Monday, January 12, 2015

January 12, 2015 Rail Trail in Winter

I am walking on the completely deserted trail this morning in a heavy mist.  The ice which came with a polar blast and temperatures as low as 11 degrees is melting.

The leafless tall trees reveal squirrels' nest and great clumps of mistletoe in their branches.  The holly trees are full of beautiful fat blood red berries.

Beside the trail lies a small animal with large pointy ears.  A small tan dog with large solemn brown eyes, tiny long toes and claws, formed perfectly and now frozen perfectly in death.

The man who was lost overnight on the Pinnacle Trail of Table Rock State Park has walked out of the woods.

Sunday, January 4, 2015

January 1, 2015 Table Rock Mountain High

Beautiful weather on this first day of the year.  It has become a habit to fortify myself with a coffee roll from Dunkin Donuts on the way up to the mountains.  Boofa makes not a sound in the back of the Jeep.

I came to Table Rock last year in Winter and went on Carrick Creek Trail when the creek was rushing and overflowing from heavy winter rains.  Today it is gurgling along happily. A few people are taking their pictures where it runs down over a rocky spill.  Today I am going to take the challenge of the Table Rock Trail, 3.4 miles up up up a series of stone steps as tall as my knees.

At first, I meet almost no one. At the .5 mile marker, I hear a voice behind me saying: "Only a half mile? I thought it was at least 2."  I agree.  It is a very strenuous hike. I don't hear that voice again.  I think they turned back.

Soon, I have to take off my sweater and tie it around my waist. A man in a blue jacket comes along and tells me that this is his 15th hike up the mountain. "I began when I was forty and now I am sixty.".  He disappears above me, appearing now and then as he rounds a curve.

Again I have to stop to get a rock out of my shoe.  I find it is not a rock; it is a blister on my  heel.  A middle aged man comes hiking with two ski poles.  He tells me that he climbs the mountain every year on the first day of January to challenge himself.  He tells me the blister will be better when I am going down hill as my boot will slide forward.  His daughter has turned back already today with new boots and blisters.

I keep moving up until I am at the 2 mile point and regretfully turn back.  I meet two young boys scampering up the rocks. Their father tells me that there is a shelter just beyond where I turned back.  They move on up and up..

I step off the path to allow a large joyful man to pass me. He is actually jumping down the mountain from one rock to another. Later another hiker tells me that this man told me he had run up the entire mountain. I am amazed.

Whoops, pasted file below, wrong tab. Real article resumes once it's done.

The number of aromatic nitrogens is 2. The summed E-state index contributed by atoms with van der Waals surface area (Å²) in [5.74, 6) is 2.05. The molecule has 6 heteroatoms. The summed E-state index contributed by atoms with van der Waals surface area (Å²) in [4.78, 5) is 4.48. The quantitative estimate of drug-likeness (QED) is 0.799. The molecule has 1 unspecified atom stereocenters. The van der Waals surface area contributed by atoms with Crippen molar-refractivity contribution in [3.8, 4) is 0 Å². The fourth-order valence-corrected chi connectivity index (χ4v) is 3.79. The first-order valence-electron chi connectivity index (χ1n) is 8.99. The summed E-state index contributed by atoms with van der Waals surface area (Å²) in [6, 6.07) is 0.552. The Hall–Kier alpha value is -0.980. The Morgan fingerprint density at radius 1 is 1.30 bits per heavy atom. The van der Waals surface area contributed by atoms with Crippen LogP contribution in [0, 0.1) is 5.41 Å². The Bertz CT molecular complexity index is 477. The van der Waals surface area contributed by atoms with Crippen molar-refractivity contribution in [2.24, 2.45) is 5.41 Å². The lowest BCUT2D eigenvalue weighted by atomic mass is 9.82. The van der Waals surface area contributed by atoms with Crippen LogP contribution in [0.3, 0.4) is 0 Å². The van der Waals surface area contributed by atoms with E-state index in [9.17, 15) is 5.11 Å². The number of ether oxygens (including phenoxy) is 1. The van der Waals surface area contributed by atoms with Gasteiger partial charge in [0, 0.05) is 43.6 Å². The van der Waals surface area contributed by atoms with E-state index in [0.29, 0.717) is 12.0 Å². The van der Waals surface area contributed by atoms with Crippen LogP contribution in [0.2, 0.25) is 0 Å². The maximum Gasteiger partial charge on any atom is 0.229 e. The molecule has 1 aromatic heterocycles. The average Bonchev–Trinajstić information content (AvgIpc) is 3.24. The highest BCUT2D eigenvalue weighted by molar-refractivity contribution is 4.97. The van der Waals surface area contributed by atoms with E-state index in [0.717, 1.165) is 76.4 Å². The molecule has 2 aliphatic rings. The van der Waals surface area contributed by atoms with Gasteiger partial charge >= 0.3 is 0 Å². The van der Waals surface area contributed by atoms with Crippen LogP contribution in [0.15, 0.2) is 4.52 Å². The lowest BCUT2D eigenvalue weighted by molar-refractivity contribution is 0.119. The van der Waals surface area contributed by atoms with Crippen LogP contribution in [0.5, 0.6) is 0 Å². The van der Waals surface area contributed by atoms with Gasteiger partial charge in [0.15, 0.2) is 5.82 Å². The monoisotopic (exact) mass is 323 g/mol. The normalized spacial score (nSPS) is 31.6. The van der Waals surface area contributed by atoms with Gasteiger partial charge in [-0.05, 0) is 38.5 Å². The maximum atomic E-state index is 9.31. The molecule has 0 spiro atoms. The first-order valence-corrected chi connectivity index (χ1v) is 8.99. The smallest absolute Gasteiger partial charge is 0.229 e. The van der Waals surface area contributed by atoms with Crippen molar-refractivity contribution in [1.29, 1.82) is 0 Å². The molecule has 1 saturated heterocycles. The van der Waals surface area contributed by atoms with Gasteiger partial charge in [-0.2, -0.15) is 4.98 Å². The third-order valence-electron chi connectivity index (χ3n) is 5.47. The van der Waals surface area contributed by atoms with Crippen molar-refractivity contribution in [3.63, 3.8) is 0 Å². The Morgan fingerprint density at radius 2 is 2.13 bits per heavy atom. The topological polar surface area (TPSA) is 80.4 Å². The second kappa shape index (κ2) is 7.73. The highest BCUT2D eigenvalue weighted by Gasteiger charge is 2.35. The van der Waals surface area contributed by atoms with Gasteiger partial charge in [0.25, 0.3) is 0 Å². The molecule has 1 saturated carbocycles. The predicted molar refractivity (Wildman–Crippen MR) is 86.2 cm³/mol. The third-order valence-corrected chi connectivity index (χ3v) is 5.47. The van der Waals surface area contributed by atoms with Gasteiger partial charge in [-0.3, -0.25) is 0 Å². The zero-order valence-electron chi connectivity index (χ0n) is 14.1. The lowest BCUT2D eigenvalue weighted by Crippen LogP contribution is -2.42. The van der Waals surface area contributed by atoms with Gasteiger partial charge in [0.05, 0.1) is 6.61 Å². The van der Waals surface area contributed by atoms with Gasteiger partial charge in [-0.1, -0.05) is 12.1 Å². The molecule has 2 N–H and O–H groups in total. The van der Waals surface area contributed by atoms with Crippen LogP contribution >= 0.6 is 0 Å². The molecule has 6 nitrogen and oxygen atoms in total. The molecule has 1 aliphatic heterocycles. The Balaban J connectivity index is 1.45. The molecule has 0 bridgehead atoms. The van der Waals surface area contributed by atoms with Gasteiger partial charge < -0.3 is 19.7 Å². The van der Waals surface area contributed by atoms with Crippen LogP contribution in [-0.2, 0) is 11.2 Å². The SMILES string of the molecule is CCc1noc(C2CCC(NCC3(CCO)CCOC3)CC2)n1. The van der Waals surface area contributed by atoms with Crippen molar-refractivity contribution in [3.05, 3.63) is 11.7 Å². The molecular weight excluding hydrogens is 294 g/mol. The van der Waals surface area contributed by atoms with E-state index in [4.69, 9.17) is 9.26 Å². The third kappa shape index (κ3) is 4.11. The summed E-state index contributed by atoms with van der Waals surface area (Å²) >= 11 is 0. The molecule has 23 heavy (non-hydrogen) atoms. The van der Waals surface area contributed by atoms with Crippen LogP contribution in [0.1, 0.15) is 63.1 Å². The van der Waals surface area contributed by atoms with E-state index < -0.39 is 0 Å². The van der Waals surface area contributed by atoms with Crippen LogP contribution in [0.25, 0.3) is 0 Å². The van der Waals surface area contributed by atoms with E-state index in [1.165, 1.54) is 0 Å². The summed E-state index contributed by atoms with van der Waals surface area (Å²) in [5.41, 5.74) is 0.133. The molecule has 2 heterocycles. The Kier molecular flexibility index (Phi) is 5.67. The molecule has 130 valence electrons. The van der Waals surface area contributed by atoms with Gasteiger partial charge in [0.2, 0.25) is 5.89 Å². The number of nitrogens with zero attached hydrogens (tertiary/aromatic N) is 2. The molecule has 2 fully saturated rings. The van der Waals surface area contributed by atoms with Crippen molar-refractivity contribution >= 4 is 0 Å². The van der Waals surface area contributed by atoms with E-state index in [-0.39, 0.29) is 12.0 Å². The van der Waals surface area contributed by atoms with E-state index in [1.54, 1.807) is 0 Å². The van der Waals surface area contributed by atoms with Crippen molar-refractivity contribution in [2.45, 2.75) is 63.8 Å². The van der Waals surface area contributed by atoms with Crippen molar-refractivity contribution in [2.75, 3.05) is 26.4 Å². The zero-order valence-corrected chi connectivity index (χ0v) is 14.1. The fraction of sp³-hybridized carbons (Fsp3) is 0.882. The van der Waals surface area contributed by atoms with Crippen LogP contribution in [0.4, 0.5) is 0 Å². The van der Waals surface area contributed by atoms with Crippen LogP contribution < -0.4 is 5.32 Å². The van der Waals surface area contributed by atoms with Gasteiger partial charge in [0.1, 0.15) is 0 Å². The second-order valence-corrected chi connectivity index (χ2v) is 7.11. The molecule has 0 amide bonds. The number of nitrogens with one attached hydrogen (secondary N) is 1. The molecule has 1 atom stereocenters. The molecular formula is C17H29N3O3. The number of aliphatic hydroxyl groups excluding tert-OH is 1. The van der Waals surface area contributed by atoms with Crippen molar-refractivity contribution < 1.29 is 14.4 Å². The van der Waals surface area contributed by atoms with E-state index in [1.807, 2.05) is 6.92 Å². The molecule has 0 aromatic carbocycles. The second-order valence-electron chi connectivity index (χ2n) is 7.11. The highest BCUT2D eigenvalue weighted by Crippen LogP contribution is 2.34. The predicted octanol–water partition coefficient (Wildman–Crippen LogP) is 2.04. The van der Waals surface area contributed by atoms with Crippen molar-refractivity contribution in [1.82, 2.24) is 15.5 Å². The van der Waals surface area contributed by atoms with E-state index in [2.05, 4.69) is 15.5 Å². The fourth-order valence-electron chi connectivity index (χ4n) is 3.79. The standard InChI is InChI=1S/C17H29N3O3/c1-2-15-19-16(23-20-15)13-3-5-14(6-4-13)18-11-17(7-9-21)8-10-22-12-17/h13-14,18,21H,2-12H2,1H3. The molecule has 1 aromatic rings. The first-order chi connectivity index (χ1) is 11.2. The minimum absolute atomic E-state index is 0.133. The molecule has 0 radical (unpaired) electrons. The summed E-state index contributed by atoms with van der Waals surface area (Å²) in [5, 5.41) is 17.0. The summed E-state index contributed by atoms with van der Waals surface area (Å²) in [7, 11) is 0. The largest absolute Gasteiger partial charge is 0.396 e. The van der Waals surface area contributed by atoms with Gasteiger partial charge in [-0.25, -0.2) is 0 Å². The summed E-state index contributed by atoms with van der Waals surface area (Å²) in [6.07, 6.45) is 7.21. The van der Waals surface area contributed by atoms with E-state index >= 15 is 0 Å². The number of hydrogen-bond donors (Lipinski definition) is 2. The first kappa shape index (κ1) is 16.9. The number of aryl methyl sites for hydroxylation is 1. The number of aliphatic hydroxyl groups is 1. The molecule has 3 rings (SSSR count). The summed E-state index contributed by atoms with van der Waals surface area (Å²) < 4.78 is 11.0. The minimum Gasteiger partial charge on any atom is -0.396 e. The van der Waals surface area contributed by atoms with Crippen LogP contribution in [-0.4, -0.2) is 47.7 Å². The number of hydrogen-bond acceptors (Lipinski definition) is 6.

I have a snack of water and raisins and descend the trail.  Maybe next time.

Driving home on Highway 11, I pass Old Highway 11 and shortly thereafter Old Old Highway 11. One day perhaps the road I am on will be Old Old Old Hwy. 11.

Here is my recipe for Black Eyed Peas and Yellow Crooked Neck Squash, a dish for New Years' Day so that you will have coins in your pocket during the coming year:

Rinse dried peas and put in a pot with plenty of water and bring to a boil. If you do this in the morning and just let them soak, they will be ready by supper time.  Or you can let them simmer about an hour and they will be ready.

Saute an onion and three or four chopped squash, 4 cloves of garlic in oil in an iron frying pan. Add  2 tablespoons of masala seasoning and 5 teaspoons of sugar.  Add a 16 oz can of crushed tomatoes
and salt and pepper to taste.  Simmer a while.  Serve over plenty of rice.  Also good with nan.  It is especially good if you have just tried to climb Table Rock.

Happy New Year.

Monday, December 29, 2014

December 28, 2014 The Cottonwood Trail: Shine Your Light

I am out early again today in a light rain.  A huge barred owl swoops low across the path so near that I can see his speckled brown and white undercoat.  The trail is cleared and muddy. I walk on the edges on dead leaves.  Three deer leap down the hill as I cross the ridge trail.  The wetlands are brim full, a cloudy moss green.  Dozens of Cardinals and Wrens twitter and call and scatter around me.

At the crest of the Highlands trail, just since two days ago when I passed here, someone has planted a White Oak, "In Memory of Medea Beauvais"  with a bench beside it.

The inscription on a stone says:

"Shine Your Light".

Sunday, December 28, 2014

December 26, 2014 The Cottonwood Trail: Love Is Enough

It is so very, very early on this morning of first frost.  I know where the deer sleep and I rustle them up.  Like dancers, they bound up and away through the woods.   I am wearing the gift of a new knit hat, a new scarf, even carrying a new hiking stick with a carved "howling wolf" made of bianbai wood.

On Christmas Eve, I hung metal ornaments on a tree on the Rail Trail in memory of the 133 children and 10 adults gunned down by the order of the same Taliban leader who ordered the shooting of Malala Yosephzai
who survived and has been awarded the Nobel Prize for Peace.  "You should not have to be brave to go to school", a Pakistani said.  "They are all our children," said John Kerry.

I attended the Holiday concert at Zack's and Shane's school where Zack played the violin and Christmas, Hannakah and Kwanza were celebrated. A little girl with a big smile and a bald head from chemotherapy, danced beautifully with the other children.  The next day I attended the Hannakah play at James' school and watched a small girl in a wheelchair sing and dance.

And no one came to kill the children.

I walked through the woods, over the boardwalk covered with frost, over the frosty wetlands, up the highlands trail, through the piney woods and up and around the ridge trail.  There is no one out except me and the deer.

At home, there is a black and white photo on my mantel of my entire family gathered on Thanksgiving on the front steps of the home of John and Colleen, dogs included.  There is also the photo of "the secret place" the boys found on the marsh at Edisto.  It was my secret place as well. Beside it, is the dark red mug, a gift from John from the National Museum of Art in Washington.

On it, the words of William Morris, English painter:

"Love is Enough".

Wednesday, October 29, 2014

October 28, 2014 Congaree National Park, A Sounder of Wild Boars

We used to call it the Congaree Swamp, then it was the Congaree National Monument. Now it is Congaree National Park. It is actually a flood plain with some of the tallest trees in the world, tupelo, loblolly pines, American beech and bald cypress with their minions of cypress  knees sprouting up from the Dorovan muck. The clay and dead leaf muck is eight feet deep and nourishes the forest.